But faced with this conundrum bowlers have smartened up. They have embraced Cook's mantra and like an Aikido grandmaster are now using his great strength against him. On his second Ashes tour in 2010-11, the Aussies fed him a veritable feast of short and wide stuff on which he gorged handsomely and in record fashion. Since then he has found it tougher, as more disciplined bowlers probe relentlessly on a full length outside off stump. Patience was always Cook's game but now there are two players playing and the bowler holds most of the cards.

In response Cook's game has not unravelled but he has been unable to find a consistent answer to these new questions. On helpful surfaces and particularly against right arm bowlers such as Ishant Sharma and Morne Morkel who move the ball away from around the wicket he has looked a little lost. Whether it is, as Graham Gooch suggests, that the appetite to improve has finally left him (and frankly after 160 matches who can blame him) or that he has the lost the hope that he can improve, only he knows. Whichever it is, he has earnt the right to keep that truth to himself.

And what of the team, of English cricket, in the post-Cook era. Sad to say the runs and catches of recent times will be all too easily replaced but what of those intangibles, the things we, the public, are too far away to clearly see and that they, the players, are too close to fully appreciate: the experience, the calmness, the stubbornness, the dedication, the stamina and the will to succeed over and over again.

They say we never know what we have until it's gone. But in Alastair Cook's case it seems like we really do know and that it is an awful lot. Really how much more could there be? I guess we are about to find out.

Friday, 1 December 2017

England benefit from 'mental integration' but Root's runs remain the key

There are 10 wicket defeats and 10 wicket defeats. They can be chastening, demoralising and even humiliating. England's defeat in Brisbane was not of that order. Disappointing yes, concerning sure, but not more than that, not really.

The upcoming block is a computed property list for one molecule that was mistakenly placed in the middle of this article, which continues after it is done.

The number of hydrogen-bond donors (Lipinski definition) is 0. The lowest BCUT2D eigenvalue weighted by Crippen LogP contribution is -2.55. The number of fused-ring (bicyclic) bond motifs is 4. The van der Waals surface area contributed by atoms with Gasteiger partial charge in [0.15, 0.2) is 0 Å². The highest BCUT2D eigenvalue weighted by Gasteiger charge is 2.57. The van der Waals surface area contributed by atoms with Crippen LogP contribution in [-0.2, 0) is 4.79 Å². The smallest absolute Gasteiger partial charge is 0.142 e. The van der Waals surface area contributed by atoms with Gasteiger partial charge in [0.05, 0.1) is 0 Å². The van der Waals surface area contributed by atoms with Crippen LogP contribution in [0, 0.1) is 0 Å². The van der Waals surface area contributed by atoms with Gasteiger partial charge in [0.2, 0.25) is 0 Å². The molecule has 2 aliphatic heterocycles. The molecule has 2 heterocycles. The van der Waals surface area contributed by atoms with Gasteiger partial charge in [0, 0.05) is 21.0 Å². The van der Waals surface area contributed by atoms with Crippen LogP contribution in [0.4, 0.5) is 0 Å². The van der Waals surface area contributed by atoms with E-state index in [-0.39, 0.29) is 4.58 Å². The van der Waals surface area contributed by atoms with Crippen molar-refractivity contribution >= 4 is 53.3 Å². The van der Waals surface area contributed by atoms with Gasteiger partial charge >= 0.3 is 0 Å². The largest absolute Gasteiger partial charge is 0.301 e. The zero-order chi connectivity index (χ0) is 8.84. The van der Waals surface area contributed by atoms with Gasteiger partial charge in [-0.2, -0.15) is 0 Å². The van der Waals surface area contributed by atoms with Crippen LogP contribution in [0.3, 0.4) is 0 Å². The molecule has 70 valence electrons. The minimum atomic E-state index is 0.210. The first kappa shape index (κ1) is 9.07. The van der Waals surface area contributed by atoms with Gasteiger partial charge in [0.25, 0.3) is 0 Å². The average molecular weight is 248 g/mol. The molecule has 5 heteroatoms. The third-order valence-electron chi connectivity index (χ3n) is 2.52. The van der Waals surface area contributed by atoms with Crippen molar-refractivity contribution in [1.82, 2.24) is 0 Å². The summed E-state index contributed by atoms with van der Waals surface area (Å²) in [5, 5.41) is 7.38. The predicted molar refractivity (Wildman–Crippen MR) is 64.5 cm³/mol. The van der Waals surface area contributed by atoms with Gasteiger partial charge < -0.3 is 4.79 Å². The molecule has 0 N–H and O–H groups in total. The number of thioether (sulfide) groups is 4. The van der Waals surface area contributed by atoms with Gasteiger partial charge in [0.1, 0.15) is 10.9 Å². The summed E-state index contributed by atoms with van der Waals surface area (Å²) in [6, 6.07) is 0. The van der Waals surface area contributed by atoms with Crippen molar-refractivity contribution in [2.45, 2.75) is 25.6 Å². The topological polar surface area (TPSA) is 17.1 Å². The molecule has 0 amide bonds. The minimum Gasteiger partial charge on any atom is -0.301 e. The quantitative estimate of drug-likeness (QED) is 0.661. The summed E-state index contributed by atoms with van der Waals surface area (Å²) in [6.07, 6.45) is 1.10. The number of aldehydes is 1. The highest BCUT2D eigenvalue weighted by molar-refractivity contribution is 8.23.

There is no comparison with the defeat at the Gabba four years ago. Then, they were shaken by the Australian agression, this time they appear merely stirred. Four years ago they were accused of being 'weak' this time focus is on their supposed agression. In Australia this probably counts as progress. England won't care too much. They have done the right thing: in public they have responded cautiously but firmly; in private they appear to have stiffened their resolve and re-whetted their appetite for the battles ahead. A sort of 'mental integration' if you like.

A further silver lining is that the squad has faced fewer cricketing questions than it might have expected following a heavy Ashes defeat. The form of Alisdair Cook has largely escaped comment, the fitness of Mooen Ali likewise (and the wisdom of the initial squad selection). There is also legitimate cause for concern regarding the change bowling. And then there is the biggest issue and the biggest difference between the sides: the runs being produced by their best players and respective captains.

Joe Root's batting is symptomatic of his team: attractive and free flowing but ultimately short of runs. Only twice in eight Tests this year have they passed 400, both times Root made hundreds and both resulted in wins. A first innings total in excess of 400 may not be necessary to win Test matches in England but it makes it a lot easier. In Australia it is almost essential. The template is there, England's three wins in 2010-11 all had their foundations in opening totals in excess of 500.